Happy Robots

Location: Catford, London

Est: 2008

Potted History: “Happy Robots was started in 2008 by myself and Alice Hubley, who I met while I was in folktronica band Saloon,” explains label boss Adam Cresswell. “The main reason to start a label was to put out an album we’d made together as Arthur & Martha. As a control freak, I thought I could do a better job than any other label.” It didn’t quite work out like that, with Cresswell describing Arthur & Martha as “a cursed project” (a tale for another time, no doubt). Time and people drifted, the label languished and Cresswell was ready to retire from music. “So I decided to revive the label and release an album I’d been tinkering with, as a full stop,” he says. That album was Rodney Cromwell’s ‘Age Of Anxiety’. “Weirdly people liked it, Electronic Sound had it in their album of the year list, and then Morgane Lhote, formerly of Stereolab, asked me if I wanted to put her next single out on Happy Robots and I got sucked back in… which isn’t to say I don’t love doing it.”

Mission Statement: “To get great music, mostly made by geeks who like dicking around on old synths, heard,” says Cresswell, directly. 

Key artists & releases: Alice Hubble (nee Hubley), Tiny Magnetic Pets, Hologram Teen, Rodney Cromwell, Arthur & Martha, Sinosa, Pattern Language and Roman Angelos. Mood Taeg are the most recent act to join the family.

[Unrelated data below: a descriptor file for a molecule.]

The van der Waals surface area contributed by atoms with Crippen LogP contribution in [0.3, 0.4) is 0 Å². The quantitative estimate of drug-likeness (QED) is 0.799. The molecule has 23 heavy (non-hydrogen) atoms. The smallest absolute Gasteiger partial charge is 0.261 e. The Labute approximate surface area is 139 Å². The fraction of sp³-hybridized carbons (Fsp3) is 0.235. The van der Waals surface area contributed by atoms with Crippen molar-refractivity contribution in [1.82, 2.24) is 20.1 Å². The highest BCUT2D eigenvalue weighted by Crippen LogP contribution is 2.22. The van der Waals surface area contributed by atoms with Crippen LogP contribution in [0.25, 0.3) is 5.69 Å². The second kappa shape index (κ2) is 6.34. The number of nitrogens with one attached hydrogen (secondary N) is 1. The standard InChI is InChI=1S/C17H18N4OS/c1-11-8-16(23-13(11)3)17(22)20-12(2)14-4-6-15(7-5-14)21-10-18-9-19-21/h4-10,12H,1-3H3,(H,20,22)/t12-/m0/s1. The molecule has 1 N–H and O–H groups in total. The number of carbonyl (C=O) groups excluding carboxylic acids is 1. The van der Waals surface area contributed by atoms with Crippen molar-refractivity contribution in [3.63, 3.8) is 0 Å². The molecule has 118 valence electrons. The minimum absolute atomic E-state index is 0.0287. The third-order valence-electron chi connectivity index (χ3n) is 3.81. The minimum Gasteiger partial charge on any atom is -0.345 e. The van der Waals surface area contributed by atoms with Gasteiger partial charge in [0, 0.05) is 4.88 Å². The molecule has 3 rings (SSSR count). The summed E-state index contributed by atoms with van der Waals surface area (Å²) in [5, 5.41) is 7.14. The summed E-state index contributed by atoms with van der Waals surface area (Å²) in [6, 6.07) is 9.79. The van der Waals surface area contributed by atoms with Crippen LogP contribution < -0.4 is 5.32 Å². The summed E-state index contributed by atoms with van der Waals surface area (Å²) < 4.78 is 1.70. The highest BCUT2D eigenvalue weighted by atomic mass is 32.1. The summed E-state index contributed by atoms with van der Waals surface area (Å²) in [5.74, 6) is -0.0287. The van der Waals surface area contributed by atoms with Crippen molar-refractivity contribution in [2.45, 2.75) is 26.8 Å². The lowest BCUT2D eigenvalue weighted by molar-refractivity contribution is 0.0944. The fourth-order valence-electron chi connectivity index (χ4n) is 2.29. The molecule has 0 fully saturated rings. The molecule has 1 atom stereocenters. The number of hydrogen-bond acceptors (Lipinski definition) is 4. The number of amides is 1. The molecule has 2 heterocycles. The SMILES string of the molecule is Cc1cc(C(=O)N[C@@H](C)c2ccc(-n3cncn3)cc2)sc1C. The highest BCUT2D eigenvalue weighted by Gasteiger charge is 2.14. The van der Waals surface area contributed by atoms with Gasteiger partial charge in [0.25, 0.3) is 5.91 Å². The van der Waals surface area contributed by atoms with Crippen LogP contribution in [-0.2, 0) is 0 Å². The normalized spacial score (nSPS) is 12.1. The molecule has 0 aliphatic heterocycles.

“With literally hundreds of the emails you send out being unanswered, I’m massively grateful for any coverage,” says Cresswell. “Every review, feature or blog post feels like an achievement, but getting Sinosa’s ‘If U Must Dance’ single and then Alice Hubble’s ‘Goddess’ playlisted by Steve Lamacq on 6 Music felt like a massive triumph. Nothing beats having people saying ‘I heard your record in the hairdressers’.” 

Future Plans: “There was never a plan, just a series of happy accidents,” says Cresswell. “This sounds pretty worthy, but I’d like to make the label more environmentally friendly while not losing loads more money. One real dilemma is that if you want to get your records in the shops you have to press 500 CDs. The attitude being you only have to sell 150 CDs to make your money back, but that inevitably builds waste into your business model. 

“For a label our size, it’s incredibly hard to sell 500 of anything. So the first step in making the industry more sustainable is for pressing plants to give the option of smaller runs. The ironic thing is I would press more records then! I have found a pressing plant that claims to do be more sustainable though so I will be using them for my next few vinyl releases.” 

If anyone asked you for advice about setting up a label, what would you tell them? “They should ask themselves what ‘added value’ they bring to the artists. It takes 10 minutes to set up on Bandcamp and start selling homemade cassettes. I pretend to be all lo-fi punk rock and in it for the music, but deep down of course I crave world domination, who doesn’t?”

The lessons learned so far? “My wife would probably say if you are considering starting a label when you have a five-month-old baby, think very hard about it first.”

For more, visit happyrobots.co.uk

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